Finally, I want to give an update on our sales and profit expectations for the full year of 2022. First, let me again it’s very difficult to forecast what will happen in this current environment where inflation is much higher than normal, and demand for our parts has significantly outpaced historical trends over the last year. While our sales were higher in Q1 than last year, $25 million of increase was expected from acquisitions made last year, and much of the remaining increase came from our Temp Control business, where we have to keep a few things in mind.
First, preseason ordering is not an indicator of how the year will play out. Two, as we all know, sales in the summer months can be highly variable, and depend on weather patterns across the US which are largely unpredictable. And three, we're up against the summer season last year, that was one of the hottest on record. As such, we reiterate here the expectations we put forward at the beginning of the year, which is to say that we expect full year sales growth for 2022 to be in the low to mid-single digits.
We also affirm our prior expectations for full year margins and operating profits. We expect the consolidated gross margin will be in the range of 28% to 29%, and our consolidated operating profit will be in the range of 9% to 10%. While our gross margin will be slightly lower than it has historically, due to a mix shift of sales to our specialized non-aftermarket channels, we'll also see the continued benefit of leverage of SG&A expense in these channels, and our business as a whole. This again is right in line with how we expect the margin profile of the overall business to change slightly, and even though we expect continued headwinds from inflation and higher interest rates and customer vectoring programs.
Our bottom line results will remain in line with historic profit percentage levels. Lastly, while we expect to continue to see very good leverage of operating expenses, remember, we incur these expenses evenly throughout the year at a rate of about $64 million to $68 million each quarter, even though sales and profits are earned in a more seasonal pattern.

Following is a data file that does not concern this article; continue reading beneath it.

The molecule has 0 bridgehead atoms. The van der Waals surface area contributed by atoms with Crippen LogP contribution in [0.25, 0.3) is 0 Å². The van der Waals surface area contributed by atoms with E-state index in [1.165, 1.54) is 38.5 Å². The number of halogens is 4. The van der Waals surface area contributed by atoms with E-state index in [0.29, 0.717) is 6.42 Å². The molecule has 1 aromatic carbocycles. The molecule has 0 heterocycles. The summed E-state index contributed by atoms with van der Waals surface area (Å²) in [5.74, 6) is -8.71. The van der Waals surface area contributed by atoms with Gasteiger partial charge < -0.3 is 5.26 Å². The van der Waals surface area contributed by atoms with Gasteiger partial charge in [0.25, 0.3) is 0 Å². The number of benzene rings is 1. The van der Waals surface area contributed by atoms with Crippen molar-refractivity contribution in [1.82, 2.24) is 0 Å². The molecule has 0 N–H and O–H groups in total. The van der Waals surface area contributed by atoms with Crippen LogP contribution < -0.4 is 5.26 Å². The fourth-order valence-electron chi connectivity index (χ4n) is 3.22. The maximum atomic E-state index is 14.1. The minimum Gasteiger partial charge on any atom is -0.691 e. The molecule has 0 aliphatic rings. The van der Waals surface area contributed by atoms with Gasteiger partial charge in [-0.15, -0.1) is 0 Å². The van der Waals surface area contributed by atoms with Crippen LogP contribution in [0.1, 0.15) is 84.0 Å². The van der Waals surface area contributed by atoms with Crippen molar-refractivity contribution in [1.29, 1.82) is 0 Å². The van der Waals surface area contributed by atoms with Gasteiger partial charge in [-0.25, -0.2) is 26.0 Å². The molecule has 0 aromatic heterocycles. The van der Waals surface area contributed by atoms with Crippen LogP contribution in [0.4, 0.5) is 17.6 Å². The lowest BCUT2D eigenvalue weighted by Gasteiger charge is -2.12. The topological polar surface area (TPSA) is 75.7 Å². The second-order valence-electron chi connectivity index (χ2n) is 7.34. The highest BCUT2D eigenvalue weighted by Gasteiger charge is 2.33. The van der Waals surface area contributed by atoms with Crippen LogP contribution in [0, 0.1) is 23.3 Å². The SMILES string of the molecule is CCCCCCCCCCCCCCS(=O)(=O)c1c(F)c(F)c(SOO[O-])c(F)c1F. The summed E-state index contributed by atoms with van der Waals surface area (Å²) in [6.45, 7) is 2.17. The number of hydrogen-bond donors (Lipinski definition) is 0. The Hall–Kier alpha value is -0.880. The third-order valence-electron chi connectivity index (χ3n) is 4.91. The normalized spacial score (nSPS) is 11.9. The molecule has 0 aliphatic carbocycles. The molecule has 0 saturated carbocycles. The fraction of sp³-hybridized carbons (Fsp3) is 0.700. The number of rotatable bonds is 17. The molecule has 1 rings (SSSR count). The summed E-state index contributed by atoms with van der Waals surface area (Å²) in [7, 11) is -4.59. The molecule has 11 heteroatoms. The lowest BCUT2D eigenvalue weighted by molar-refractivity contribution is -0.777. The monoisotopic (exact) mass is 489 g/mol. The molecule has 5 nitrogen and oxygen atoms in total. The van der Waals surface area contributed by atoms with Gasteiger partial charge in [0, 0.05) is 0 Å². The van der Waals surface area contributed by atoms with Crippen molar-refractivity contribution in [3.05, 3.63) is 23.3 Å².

As I wrap up my remarks, I would like to say again, how very pleased we are with our start in 2022. Our results reflect the effort of all of our dedicated employees. And I thank them again for helping us turn in another solid financial performance. Thank you for your attention. I'll now turn the call over to Larry.
Okay, good morning, everybody. I assume you can hear me, right?
Good. Okay, so before we close, we'd like to review some recently announced changes to our Board of Directors. First, Dick Ward will be retiring in May. Dick has been on our Board for 18 years, 16 of which he served as Chairman of the Governance Committee. Dick has been a tremendous contributor to our company, and we wish him a long happy and healthy retirement.
Second, we have announced the appointment of two new Directors. First is Pam Puryear, who has had a very -- who has a very strong background in human resources. She's held the top HR positions in several major companies, including Walgreens Boots Alliance, which has thousands of stores, Pfizer Corporation, and others.
Like many other companies, one of our major goals is to improve ourselves in the areas of ESG and diversity. And we believe that Pam's experience and advice will be a major help to us as we look to improve in these important areas. Second, is Alejandro Capparelli, who has a long and successful career with Rockwell Automation. He's currently the Vice President of Global Commercial Lifetime Services for Rockwell. Alejandro has tremendous experience in the fields of automation, operations in general, and international business. And we look forward to his advice and guidance in these and other critical areas. That's our new Board.
And with that, I turn it over to Eric to conclude, and then we'll open for questions. Thank you.
Thank you Larry, and I would just like to spend a few minutes talking about our efforts towards being a good corporate citizen. There's nothing new about this for SMP. Through our 100 plus year history we have focused on being good to the environment, to our people, and to the communities in which we operate. But we are aware that we need to be more deliberate in our actions and been more transparent in our disclosures.
We're proud to have just published our second Annual Corporate Responsibility and Sustainability Report, which is leaps and bounds ahead of our inaugural report in terms of concrete quantitative disclosures, addressing all pillars of the environmental, social and governance framework. We demonstrate how our overall business strategy is focused on promoting a greener carpark from emissions controls to products for next generation alternative energy vehicles.
Importantly, we address our own carbon footprint and set forth our ambition to be net zero emissions by 2050 with interim targets to get us there. We share details on our employee and Board demographics and demonstrate the progress we are making to increase diversity. We take our responsibility seriously and encourage you to read the report.